Tag Info

New answers tagged

2

Here's something very similar to the Neat example found in the Documentation for FindShortestTour. Is this what you're asking for, or are you asking how FindShortestTour was implemented? (* grab random cities and their GeoPositions *) cities = SemanticInterpretation["US state capitals"]; locs = EntityValue[cities, "Position"]; (* find the shortest tour *) ...


1

This code from this Wolfram guide uses RandomReal[] to get 100 random points in a plane, than solves traveling salesman problem using FindShortestTour[], and in turn renders suitable drawing: With[{p = RandomReal[10, {100, 2}]}, Graphics[{Line[p[[Last[FindShortestTour[p]]]]], PointSize[Large], Red, Point[p]}]] Tho output should look like this: ...


0

I would recommend checking out SageMathCloud (https://cloud.sagemath.com/). Note it has recently migrated from sagenb.org/. Great benefit is the cloud-based computing option. Love to prototype here. I just started playing around with it, so not super familiar, but claims are pretty powerful and convincing (sagemath.com/#features).


1

The calculation seems to work, producing the curve, Plot[Sol[x], {x, -.45, 0}] Finding zeroes of Sol requires a modification of the expression in the Question, FindRoot[Sol[x], {x, -0.45}, Evaluated -> False] (* {x -> -0.325184} *) It is not possible to comment on why this might not agree with another calculation without seeing that other ...


0

You could already do this with DownValues TEST["value"] = 2; TEST["method"] = Function[{x}, x^2]; Definition[TEST] TEST[method] = Function[{x}, x^2] TEST[value] = 2 TEST["value"] = TEST["method"][TEST["value"]]; Definition[TEST] TEST[method] = Function[{x}, x^2] TEST[value] = 4 This method might be easier and more straightforward.


0

The function doolittleDecomposite2 refactored by @2012rcampion can use Span(;;) to avoid the inner Do loop doolittle[mat_?MatrixQ] := Module[ {temp = ConstantArray[1, Dimensions@mat], row = Length@mat}, Do[ temp[[k, k ;; row]] = mat[[k, k ;; row]] - temp[[k, ;; k - 1]].temp[[;; k - 1, k ;; row]]; temp[[k + 1 ;; row, k]] = (mat[[k + 1 ;; ...


0

I encountered the same question. My approach is to take partial derivatives w.r.t. all variables to be linearized to construct the linearized expression, plus the constant term: (* Expression to be linearized in da, db, dc *) expr = da*db + da^2 + db^3 + dc + da*dc^2 + 12 (* Make List of all vars to be linearized *) ds = {da, db, dc}; (* Create list of ...


5

Behavior you're describing is briefly mentioned in last paragraph of "Controlling Infinite Evaluation" tutorial and very similar example is shown in documentation of Update function. It's related to how Mathematica optimizes evaluation, how it decides that expression has not changed since last evaluation and whether it needs to be re-evaluated. For what ...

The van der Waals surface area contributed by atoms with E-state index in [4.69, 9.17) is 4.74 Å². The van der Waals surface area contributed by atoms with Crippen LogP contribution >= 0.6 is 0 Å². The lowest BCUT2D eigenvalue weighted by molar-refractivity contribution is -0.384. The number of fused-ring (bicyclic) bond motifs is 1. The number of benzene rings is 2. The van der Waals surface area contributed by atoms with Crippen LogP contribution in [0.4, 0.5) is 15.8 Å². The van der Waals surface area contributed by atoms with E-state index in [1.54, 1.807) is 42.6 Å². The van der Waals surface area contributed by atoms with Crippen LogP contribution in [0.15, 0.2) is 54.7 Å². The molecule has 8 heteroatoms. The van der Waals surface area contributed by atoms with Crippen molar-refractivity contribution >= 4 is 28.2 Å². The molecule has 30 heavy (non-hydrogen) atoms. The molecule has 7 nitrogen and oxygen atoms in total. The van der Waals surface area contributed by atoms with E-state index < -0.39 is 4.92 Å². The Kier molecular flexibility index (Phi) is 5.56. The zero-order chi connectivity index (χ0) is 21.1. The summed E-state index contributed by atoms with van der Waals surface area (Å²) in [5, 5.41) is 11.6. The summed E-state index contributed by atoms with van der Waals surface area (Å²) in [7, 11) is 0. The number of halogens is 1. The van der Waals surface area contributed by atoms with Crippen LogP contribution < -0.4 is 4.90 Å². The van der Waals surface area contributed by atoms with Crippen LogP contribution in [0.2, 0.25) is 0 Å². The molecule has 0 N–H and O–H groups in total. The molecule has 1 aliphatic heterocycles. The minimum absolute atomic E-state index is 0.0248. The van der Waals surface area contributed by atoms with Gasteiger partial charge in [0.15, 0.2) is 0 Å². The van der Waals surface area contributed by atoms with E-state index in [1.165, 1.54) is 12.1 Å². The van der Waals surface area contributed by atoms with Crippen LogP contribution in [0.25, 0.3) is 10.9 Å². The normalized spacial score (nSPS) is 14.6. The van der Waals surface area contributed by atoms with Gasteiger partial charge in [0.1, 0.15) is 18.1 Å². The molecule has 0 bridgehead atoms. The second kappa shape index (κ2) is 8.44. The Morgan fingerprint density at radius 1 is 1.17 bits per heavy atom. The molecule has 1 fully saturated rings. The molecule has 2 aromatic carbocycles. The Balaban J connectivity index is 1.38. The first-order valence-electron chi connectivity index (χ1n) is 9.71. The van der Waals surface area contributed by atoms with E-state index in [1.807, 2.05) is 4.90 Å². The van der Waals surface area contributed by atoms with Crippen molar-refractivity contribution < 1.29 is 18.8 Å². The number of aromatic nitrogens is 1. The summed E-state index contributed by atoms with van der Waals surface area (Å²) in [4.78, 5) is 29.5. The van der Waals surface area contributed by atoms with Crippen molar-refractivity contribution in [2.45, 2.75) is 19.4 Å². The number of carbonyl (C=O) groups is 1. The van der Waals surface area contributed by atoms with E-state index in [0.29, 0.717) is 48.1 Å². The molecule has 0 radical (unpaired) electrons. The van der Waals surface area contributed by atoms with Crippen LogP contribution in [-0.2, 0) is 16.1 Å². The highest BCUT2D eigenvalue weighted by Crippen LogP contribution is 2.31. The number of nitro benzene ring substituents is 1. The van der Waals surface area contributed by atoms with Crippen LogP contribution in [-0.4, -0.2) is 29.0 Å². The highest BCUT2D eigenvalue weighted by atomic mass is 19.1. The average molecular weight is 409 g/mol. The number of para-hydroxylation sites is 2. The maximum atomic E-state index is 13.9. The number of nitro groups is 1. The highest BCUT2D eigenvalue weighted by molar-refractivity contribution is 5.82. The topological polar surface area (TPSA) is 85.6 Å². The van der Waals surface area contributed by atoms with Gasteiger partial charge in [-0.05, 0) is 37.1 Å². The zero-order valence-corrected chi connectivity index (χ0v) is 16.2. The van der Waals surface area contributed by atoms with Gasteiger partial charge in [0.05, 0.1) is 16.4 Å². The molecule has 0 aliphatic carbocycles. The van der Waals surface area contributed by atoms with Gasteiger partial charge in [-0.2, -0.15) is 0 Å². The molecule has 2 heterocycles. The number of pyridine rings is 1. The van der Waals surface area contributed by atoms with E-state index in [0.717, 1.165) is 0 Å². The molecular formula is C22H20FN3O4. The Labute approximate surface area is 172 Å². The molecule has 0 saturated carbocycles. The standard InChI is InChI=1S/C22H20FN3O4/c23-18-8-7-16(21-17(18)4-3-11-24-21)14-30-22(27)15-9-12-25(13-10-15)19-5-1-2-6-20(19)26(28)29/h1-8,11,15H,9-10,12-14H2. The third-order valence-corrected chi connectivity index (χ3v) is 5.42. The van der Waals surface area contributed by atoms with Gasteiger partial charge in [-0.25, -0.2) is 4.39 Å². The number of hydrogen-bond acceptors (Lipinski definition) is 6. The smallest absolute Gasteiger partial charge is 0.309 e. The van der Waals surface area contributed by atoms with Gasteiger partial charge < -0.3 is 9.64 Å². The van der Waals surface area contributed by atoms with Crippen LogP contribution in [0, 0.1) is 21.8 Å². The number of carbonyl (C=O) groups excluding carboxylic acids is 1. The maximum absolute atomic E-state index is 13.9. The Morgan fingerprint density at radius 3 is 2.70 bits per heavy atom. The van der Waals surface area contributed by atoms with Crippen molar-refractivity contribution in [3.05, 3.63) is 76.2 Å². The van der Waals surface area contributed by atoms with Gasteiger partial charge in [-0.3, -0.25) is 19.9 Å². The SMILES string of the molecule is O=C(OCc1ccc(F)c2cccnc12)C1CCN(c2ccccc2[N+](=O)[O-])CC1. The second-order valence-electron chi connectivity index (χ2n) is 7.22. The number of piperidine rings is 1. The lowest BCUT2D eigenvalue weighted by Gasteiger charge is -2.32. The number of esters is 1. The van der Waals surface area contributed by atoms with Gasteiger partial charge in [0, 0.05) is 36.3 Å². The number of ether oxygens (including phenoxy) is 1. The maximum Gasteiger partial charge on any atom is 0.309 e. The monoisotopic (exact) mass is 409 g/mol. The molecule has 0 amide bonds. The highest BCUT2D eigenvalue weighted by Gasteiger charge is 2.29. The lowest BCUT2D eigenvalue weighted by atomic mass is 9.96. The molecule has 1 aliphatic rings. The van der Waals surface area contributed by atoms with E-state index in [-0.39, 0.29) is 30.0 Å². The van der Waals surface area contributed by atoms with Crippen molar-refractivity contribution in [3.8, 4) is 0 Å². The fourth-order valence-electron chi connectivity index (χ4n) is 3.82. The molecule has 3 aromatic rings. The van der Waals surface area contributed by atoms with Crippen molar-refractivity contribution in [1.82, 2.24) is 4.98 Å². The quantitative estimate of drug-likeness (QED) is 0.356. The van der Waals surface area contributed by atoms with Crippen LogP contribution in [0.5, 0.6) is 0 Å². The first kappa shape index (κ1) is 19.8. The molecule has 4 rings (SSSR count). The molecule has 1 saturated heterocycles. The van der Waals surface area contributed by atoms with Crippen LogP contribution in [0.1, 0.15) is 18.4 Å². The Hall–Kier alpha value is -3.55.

4

For the given problem it will be far more efficient to use IntegerPartitions: IntegerPartitions[91, {3}, Range[1, 51, 2]] {{51, 39, 1}, {51, 37, 3}, {51, 35, 5}, {51, 33, 7}, . . .} If you only need one solution: IntegerPartitions[91, {3}, Range[1, 51, 2], 1] {{51, 39, 1}}


0

So the range is not to large you can make a "brute-force" attack ;-) data = Tuples[Range[0,51], 3]; and Select[data, Plus @@ # == 92 &] you´ll get 1788 solutions. This is regarding to the complete Range (0..51). The sum of three odd numbers is odd, so never equal to 92. For the edited questions solution is possible in the same way and delivers ...


2

In Mathematica v10.1 there's undocumented GeneralUtilities`ReapList function. It accepts two arguments: expression and a tag. Using it on adapted test suite from OP: Needs["GeneralUtilities`"] ClearAll[tag] ReapList[Sow[15, tag], tag] (* {15} *) ReapList[Sow[{}, tag], tag] (* {{}} *) ReapList[ Sow[{16, 17}, tag]; Sow[18, tag]; Print["hello"]; Sow[{19, ...


0

One can also use ComplexExpand: curvature[x_, y_, z_, t_] := With[{s = {x, y, z}}, With[{v = D[s, t]}, With[{fT = v/Norm[v]}, With[{fK = D[fT, t]/Norm[v]}, ComplexExpand@Norm[fK] ]]]] curvature[Cos[t], Sin[t], t, t] /. t -> 1 // N (* 0.5 *)


3

Your use of UpSetDelayed had issues. The first problem is that it couldn't deal with the pattern corresponding to the differentiation variable and order in defining the derivative. Later, when defining the action of PiecewiseExpand, UpSetDelayed cannot work at all because it needs to be associated with BernsteinBasis (or some symbol) and not with the ...


3

Given line1 = {p1, p2}; line2 = {p3, p4}; you could define two points on these lines: l1 = {1 - u1, u1}.line1; l2 = {1 - u2, u2}.line2; and just solve for the intersection: l1 /. Solve[l1 == l2, {u1, u2}] Alternatively (and more elegantly) you could use projective geometry, where Cross[p1,p2] is the line between two points p1 and p2 and ...